I like to tap people internally and raise them up within the company. I look for people who are organized, confident, and curious. This job is so challenging. There are constant pulls for your attention and constant distractions, so you need to be organized. You have to be able to evangelize your product, which requires you to be confident. If you’re not confident in yourself, everything falls flat. You can’t get your engineering teams bought in, and you can’t get different business units and leadership bought in. Being confident in yourself is what moves your product forward. I definitely look for a sense of curiosity. That will serve you well as a Product Manager.
What advice would you give women going into product management?
Women often wait on someone else to validate their success. I encourage women going into product management to be confident in your contributions. Show up to the table; lean in without waiting for someone to pull you in.
Be passionate about the business, your customers, and about learning something new. I call it my Blue’s Clues phase. With any new product or initiative, there’s always that timeframe where you have more questions than answers. Enjoy that process of getting answers and bringing clarity to the situation. If you are uncomfortable with the unknown, product management is probably not for you. The majority of your career is working through what you don’t know. We don’t know how customers will receive this. We don’t know if we can build it. We don’t know how long it’ll take us. Then something dramatic happens – like COVID-19 – and everything you’re doing doesn’t matter anymore. You need to be able to pivot and ask the next set of questions. You will often not have all the answers, and that’s okay.
I also want to encourage women to always be willing to ask for feedback. It can be scary to ask someone specifically, ‘How can I be better at this? How can I help you differently?’ But don’t be scared. Being able to do that has been one of the more helpful practices of my career.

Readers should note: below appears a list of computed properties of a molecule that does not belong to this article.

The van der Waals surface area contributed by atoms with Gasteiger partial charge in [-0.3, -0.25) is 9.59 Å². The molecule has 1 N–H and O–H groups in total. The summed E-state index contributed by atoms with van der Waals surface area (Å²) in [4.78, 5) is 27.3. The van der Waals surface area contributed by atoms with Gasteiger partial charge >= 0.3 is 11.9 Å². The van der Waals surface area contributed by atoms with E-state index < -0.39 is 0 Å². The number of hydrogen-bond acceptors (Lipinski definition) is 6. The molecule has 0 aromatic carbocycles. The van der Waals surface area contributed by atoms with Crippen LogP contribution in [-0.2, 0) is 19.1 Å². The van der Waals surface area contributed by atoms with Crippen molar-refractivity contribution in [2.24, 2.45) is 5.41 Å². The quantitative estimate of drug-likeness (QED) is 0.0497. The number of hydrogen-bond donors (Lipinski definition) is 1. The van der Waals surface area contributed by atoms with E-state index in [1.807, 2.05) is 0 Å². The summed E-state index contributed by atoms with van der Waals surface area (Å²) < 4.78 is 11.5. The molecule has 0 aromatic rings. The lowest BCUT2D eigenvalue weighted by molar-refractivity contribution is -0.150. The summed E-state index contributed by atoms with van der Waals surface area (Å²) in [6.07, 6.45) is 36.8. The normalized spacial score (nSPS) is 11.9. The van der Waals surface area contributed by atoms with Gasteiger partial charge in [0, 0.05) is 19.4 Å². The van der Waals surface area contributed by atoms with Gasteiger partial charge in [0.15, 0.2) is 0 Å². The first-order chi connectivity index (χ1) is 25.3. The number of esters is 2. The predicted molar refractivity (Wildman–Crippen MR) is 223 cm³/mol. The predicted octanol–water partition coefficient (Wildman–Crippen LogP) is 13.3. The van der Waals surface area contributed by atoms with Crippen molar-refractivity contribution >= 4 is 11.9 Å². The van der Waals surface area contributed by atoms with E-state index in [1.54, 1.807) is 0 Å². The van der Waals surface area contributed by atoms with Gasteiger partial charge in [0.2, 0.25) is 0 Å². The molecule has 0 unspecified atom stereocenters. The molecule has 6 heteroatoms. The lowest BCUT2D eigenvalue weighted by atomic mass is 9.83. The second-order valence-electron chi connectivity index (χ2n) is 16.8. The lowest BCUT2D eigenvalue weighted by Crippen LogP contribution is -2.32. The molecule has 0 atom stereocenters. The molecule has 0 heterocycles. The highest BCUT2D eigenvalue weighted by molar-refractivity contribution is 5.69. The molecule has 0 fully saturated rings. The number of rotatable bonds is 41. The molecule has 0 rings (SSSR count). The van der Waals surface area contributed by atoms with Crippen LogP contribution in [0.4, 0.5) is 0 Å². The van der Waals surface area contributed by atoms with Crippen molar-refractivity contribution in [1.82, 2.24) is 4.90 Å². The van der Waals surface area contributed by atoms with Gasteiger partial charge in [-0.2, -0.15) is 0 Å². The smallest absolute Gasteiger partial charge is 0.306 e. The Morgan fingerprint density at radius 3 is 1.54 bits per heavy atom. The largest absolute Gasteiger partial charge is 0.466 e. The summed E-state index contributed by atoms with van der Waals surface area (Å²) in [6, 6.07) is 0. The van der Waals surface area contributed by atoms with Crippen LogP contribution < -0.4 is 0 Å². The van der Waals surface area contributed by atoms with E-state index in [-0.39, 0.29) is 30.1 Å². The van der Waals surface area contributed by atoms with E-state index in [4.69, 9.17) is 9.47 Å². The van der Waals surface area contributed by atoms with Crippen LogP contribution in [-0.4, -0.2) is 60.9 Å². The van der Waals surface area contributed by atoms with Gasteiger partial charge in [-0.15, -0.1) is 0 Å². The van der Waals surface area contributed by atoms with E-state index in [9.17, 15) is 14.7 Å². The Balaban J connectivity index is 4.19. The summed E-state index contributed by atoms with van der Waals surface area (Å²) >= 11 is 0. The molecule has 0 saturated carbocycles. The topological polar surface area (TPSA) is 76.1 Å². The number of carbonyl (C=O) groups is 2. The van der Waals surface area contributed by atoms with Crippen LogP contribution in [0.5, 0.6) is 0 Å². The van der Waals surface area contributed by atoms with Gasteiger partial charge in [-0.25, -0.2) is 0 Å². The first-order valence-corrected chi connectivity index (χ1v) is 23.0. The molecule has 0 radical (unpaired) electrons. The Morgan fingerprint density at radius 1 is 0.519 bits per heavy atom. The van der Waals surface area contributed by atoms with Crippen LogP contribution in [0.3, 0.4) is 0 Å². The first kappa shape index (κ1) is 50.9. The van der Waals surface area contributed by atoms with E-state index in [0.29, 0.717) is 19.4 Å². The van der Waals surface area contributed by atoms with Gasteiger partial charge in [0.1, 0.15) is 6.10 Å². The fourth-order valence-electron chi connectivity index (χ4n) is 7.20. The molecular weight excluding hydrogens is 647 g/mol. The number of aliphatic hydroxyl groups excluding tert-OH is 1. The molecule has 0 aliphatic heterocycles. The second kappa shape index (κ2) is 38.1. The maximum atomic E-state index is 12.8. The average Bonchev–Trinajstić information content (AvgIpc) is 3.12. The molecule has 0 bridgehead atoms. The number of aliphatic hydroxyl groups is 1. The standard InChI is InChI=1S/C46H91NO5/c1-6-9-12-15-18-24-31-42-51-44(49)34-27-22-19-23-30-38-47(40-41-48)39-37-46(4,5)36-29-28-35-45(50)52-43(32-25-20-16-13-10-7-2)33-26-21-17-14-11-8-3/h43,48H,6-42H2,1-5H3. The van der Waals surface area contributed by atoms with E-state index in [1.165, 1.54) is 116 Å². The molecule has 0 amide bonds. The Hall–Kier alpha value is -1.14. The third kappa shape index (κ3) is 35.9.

Any guiding motto?
Stay curious. I am excited by the unknown and by answering the tough questions. I don’t think that only helps with product management; I think that helps with leading people as well. Get curious about your team and their individual motivations. Really listen to what they’re saying. People don’t always come out and say what is bothering them. Ask questions so they can think about their career and where they want to go. You have to stay curious about everything and everyone.
Download the Trailblazing Women in Product Management E-Book
View the full list of this blog interview series to learn the stories of more women product leaders.
About the Author
Nicole Tieche is Solutions Specialist at 280 Group.
Nicole was born and raised in Michigan; she received her Bachelor of Arts from the University of Michigan in French and Creative Writing. After Nicole spent time studying and traveling through Europe, she moved out to California and discovered advertising was a great way to use her creative skills. Not as a writer, but as an Account Executive. Nicole is most creative in how she works with people: building relationships with clients and teammates, learning about them, and supporting them – even in ways they didn’t know they needed.